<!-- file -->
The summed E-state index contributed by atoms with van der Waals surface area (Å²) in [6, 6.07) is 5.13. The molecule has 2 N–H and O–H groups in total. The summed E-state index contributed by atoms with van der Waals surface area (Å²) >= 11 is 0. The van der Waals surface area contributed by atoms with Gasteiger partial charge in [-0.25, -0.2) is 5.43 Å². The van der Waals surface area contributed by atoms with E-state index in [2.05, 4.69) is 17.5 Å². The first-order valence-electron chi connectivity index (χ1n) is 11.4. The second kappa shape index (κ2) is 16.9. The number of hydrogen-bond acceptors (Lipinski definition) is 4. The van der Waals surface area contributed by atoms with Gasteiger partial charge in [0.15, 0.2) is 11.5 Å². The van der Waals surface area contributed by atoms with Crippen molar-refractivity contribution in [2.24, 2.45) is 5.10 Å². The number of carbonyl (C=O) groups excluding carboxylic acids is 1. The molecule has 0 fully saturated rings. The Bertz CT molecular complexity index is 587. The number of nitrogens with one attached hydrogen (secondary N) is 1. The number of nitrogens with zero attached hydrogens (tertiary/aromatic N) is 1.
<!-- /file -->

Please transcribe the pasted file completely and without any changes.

The summed E-state index contributed by atoms with van der Waals surface area (Å²) in [6, 6.07) is 5.13. The molecule has 2 N–H and O–H groups in total. The summed E-state index contributed by atoms with van der Waals surface area (Å²) >= 11 is 0. The van der Waals surface area contributed by atoms with Gasteiger partial charge in [-0.25, -0.2) is 5.43 Å². The van der Waals surface area contributed by atoms with E-state index in [2.05, 4.69) is 17.5 Å². The first-order valence-electron chi connectivity index (χ1n) is 11.4. The second kappa shape index (κ2) is 16.9. The number of hydrogen-bond acceptors (Lipinski definition) is 4. The van der Waals surface area contributed by atoms with Gasteiger partial charge in [0.15, 0.2) is 11.5 Å². The van der Waals surface area contributed by atoms with Crippen molar-refractivity contribution in [2.24, 2.45) is 5.10 Å². The number of carbonyl (C=O) groups excluding carboxylic acids is 1. The molecule has 0 fully saturated rings. The Bertz CT molecular complexity index is 587. The number of nitrogens with one attached hydrogen (secondary N) is 1. The number of nitrogens with zero attached hydrogens (tertiary/aromatic N) is 1.